Get acquainted with benefits of day hospital care
SOUTH Africans are faced with the constant increases in the cost of living and an ailing economy, forcing consumers to cut down on spending across the board. For a small percentage of the population, health care costs are covered by medical aid, but only an estimated 16 percent of South Africans have such coverage while the rest rely on an already overburdened health care system.
Continuing downward pressure on the economy is pushing even those with medical cover to either reduce it, or outright terminate their membership just to make ends meet, leaving more and more South Africans vulnerable.
While there are several factors contributing to the increase in private health care costs, including the volatile exchange rate and its impact on the cost of importing medical equipment, the rising costs of medication, doctors’ fees, the increasing average age of principal members on the schemes, the biggest culprit is private hos- pital costs.
According to the Council for Medical Schemes’ 2014/15 report, hospital fees constitute the bulk of fees paid by medical schemes with total hospital expenditure amounting to 37.6 percent, of the R124.1 billion that medical schemes paid to all health care providers in 2014.
This was an 11.6 percent increase in expenditure on hospitals from the previous year and this trend has not abated.
Whether we like it or not, the reality is that health care costs in SA – especially private hospitals – have become too expensive. The compound hospital cost escalation of 15 percent per annum is unaffordable and is not sustainable in our health care environment.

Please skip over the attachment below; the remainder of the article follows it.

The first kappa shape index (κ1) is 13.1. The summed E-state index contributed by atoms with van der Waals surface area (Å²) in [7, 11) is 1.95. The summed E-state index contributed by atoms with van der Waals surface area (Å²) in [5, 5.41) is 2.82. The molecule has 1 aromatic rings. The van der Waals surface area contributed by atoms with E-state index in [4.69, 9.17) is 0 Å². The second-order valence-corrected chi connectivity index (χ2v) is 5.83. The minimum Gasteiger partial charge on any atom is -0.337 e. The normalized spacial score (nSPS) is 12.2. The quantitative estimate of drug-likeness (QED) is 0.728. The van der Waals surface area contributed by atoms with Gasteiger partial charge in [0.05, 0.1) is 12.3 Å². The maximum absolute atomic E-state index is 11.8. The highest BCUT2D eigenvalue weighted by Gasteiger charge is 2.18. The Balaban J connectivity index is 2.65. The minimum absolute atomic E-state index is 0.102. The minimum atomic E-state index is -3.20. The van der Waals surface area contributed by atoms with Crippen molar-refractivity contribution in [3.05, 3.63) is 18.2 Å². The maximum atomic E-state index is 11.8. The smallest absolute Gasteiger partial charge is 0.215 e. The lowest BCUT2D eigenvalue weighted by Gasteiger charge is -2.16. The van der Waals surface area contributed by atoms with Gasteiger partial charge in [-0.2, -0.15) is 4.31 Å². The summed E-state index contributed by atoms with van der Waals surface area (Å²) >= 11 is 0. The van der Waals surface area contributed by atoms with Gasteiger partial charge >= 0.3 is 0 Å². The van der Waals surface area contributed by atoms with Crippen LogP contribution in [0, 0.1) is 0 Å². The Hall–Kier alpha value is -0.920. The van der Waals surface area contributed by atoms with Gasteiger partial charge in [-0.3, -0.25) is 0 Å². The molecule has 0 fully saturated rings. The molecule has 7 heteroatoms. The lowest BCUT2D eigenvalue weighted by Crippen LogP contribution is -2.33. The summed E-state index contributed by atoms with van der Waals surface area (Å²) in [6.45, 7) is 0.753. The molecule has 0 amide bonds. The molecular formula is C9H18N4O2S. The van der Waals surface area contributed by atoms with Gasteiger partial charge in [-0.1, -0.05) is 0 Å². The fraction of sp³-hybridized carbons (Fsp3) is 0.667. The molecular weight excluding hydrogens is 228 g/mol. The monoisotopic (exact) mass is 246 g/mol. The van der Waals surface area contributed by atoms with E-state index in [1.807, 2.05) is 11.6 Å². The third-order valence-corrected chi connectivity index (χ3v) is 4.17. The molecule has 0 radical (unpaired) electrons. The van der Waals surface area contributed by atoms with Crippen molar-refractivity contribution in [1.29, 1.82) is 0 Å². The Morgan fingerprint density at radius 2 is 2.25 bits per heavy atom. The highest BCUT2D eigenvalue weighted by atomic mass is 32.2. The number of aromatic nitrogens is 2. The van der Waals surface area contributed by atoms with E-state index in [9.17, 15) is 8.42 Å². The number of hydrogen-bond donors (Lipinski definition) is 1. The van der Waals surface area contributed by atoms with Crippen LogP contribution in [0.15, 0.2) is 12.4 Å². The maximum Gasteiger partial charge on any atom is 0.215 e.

But what most South Africans are not aware of is that there are options which can have a direct bearing on hospitalisation expenses.
Some 70 percent of surgical procedures, currently done in acute hospitals, can safely be performed in a day surgery facility.
Day hospitals across the world are transforming the surgical experience for millions of patients by providing them with a more convenient alternative to acute hospital based surgery, achieving the highest quality standards and positive patient experiences, with the upswing of cost effectiveness.
In South Africa, day hospitals offer significant opportunities to improve the efficiency of private hospitalisation.
Locally, only about 13 percent of all surgical procedures are attended to in day hospitals, an extremely low figure compared to the almost 70 percent international utilisation of day hospitals.
The potential to increase the use of day hospitals is significant, bringing clear benefits to both patients and medical schemes.
Several factors influence the cost model of day hospitals: no large catering facilities, no ICU or specialised theatre, no overnight beds to cater for and no after hour staff costs, no emergency unit and more reasonable per minute theatre fees compared to an acute facility.
Patients can get value for money and an increasing number of medical schemes are advocating day hospitals for same-day short-stay surgery.
We see synergy between day hospitals and acute facilities which should focus on ill, long-stay patients needing the care, support and necessary environment available at a large hospital facility.
We’ve moved on since the early 1980s where day case surgery was more focused on dental care and minor procedures.
These days any patient not requiring an overnight stay and is relatively healthy, can be operated on in a day hospital.
The evolution of health care has changed all this and in advanced health day hospitals, various disciplines are catered for, ranging from plastic surgery, gynaecological, general, orthopaedics, urology, maxillofacial surgery and a number of dental and ophthalmic procedures.
The case and benefits in favour of the model for admitting healthier patients in need of same-day surgery are evident.
Day hospitals across the world are transforming the surgical experience for millions of patients by providing them with a more convenient alternative to hospital based surgery, achieving the highest quality standards and positive patient experiences cost effectively. It’s time for South Africans to take advantage of the many benefits of this option.
In South Africa day hospitals offer significant opportunities to improve the efficiency of private hospitalisation. It’s time to take advantage.
Health care costs in South Aftica, especially private hospitals, have become too expensive, but there is an alternative, says the writer.